I'm designing high-voltage enclosure circuitry that engages a lock when either of two HV supplies reach 50V or greater. Both are capable of 6kV output. Below is what I have so far, where R7 represents the lock:



The two similar blocks form comparators against a 5V reference, and Q3 and Q6 form an AND gate. Q9 drives the output.

I've had issues with op-amps and logic ICs burning up with previous designs, so all components are discrete.

This design works well in simulation so far, but I have only yet cranked up the sources to 60V. In reality, a 100:1 resistive divider (10M:100k) will be used to yield a 0-60V range, or thereabouts (200:1 for 0-30V, perhaps).

The issue is that, at 50V, the voltage at the comparator input is too low to overcome Q1's or Q4's \$V_{be}\$. I thought about adding a common-emitter amp with a gain of 10 at the inputs that just saturate a bit above this 50V mark, but that would also require another inverting amp following it.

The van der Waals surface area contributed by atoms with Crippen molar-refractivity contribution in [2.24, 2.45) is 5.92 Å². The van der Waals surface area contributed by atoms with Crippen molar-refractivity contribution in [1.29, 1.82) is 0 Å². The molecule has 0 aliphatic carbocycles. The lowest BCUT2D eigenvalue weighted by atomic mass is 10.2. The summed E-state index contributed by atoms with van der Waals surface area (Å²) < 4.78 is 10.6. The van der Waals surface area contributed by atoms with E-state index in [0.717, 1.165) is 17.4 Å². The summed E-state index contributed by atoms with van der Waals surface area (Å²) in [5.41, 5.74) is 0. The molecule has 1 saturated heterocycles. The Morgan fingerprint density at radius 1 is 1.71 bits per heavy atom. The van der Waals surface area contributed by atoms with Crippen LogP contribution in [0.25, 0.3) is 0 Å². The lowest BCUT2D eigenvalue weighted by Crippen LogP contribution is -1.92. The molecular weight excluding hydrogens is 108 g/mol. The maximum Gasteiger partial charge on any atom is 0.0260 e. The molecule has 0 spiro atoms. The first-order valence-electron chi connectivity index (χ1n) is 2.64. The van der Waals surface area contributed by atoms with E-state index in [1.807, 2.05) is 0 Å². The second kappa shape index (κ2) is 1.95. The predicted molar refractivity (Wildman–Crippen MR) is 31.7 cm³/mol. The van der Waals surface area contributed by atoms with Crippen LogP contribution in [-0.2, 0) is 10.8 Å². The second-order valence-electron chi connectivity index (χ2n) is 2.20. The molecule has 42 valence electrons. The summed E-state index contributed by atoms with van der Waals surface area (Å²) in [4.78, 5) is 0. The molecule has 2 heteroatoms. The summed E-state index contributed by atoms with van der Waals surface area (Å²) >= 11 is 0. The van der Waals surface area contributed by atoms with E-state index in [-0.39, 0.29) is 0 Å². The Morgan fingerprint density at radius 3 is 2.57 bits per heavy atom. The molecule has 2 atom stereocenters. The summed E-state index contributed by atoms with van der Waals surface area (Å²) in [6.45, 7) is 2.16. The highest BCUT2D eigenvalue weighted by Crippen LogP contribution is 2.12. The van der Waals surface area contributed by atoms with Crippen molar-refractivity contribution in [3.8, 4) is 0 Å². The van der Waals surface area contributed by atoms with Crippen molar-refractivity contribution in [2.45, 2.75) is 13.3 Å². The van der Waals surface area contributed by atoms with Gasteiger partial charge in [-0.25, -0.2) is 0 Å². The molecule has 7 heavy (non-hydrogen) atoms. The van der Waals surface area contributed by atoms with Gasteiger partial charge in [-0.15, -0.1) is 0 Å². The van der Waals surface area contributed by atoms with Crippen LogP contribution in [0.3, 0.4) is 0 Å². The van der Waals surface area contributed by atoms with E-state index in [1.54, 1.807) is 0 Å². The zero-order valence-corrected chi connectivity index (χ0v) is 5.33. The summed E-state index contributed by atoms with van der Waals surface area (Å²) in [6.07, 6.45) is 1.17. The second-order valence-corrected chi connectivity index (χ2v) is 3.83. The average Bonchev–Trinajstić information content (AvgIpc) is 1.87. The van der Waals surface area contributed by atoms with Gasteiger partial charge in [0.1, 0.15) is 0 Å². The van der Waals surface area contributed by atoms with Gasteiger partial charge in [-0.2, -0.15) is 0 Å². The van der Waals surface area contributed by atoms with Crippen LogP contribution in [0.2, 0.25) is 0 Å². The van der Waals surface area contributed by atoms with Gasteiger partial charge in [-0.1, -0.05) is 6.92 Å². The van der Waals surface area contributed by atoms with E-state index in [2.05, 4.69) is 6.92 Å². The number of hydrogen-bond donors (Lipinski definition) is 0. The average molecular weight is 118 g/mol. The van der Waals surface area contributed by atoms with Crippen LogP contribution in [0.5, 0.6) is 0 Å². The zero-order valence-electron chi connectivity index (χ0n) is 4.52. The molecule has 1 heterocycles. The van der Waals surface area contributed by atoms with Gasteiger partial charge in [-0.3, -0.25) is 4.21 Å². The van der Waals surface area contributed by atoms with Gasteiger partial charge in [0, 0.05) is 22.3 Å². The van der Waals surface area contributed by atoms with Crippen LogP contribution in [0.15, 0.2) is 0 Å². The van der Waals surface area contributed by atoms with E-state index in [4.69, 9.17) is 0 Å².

Is there a simple way to go about this that I'm not thinking of? Or is a change in configuration needed?

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    \$\begingroup\$ I'd probably try to figure out why the op amps / logic ICs burned out before and then correct the issue, the circuit would be a lot simpler without having to homebrew it with transistors. Failing that, could you decrease the divider so the input voltage goes up, and then shunt the excess voltage via a zener+resistor to ground? Not posting as an answer because I'm not sure I understand the issue enough \$\endgroup\$ – Flyingfirepig Mar 29 '18 at 19:17
  • \$\begingroup\$ @Flyingfirepig The burning-out issue is due to the DUT's gnarly EMI/EMC tossing around the housekeeping supplies like packing peanuts. The discrete BJTs have proven to be much more robust, so that's the game plan. I thought about the Zener, too, but if I want a 5V signal from 50V on the supply I'd be dealing with up to 600V from 6kV. I figured I'm overlooking something, but that may be the way to go I suppose. \$\endgroup\$ – calcium3000 Mar 29 '18 at 19:25

You can make it work by providing a negative supply for R1/R2, something like -5V will do.

But there are probably easier ways, especially if you know why exactly you had part failures. If your failures are due to the divider flashing over, then discrete parts are not going to be all that much more robust.

I would suggest something more along these lines (concept only at this point), where U1 is an open-collector or drain output dual comparator with low input bias current:


simulate this circuit – Schematic created using CircuitLab

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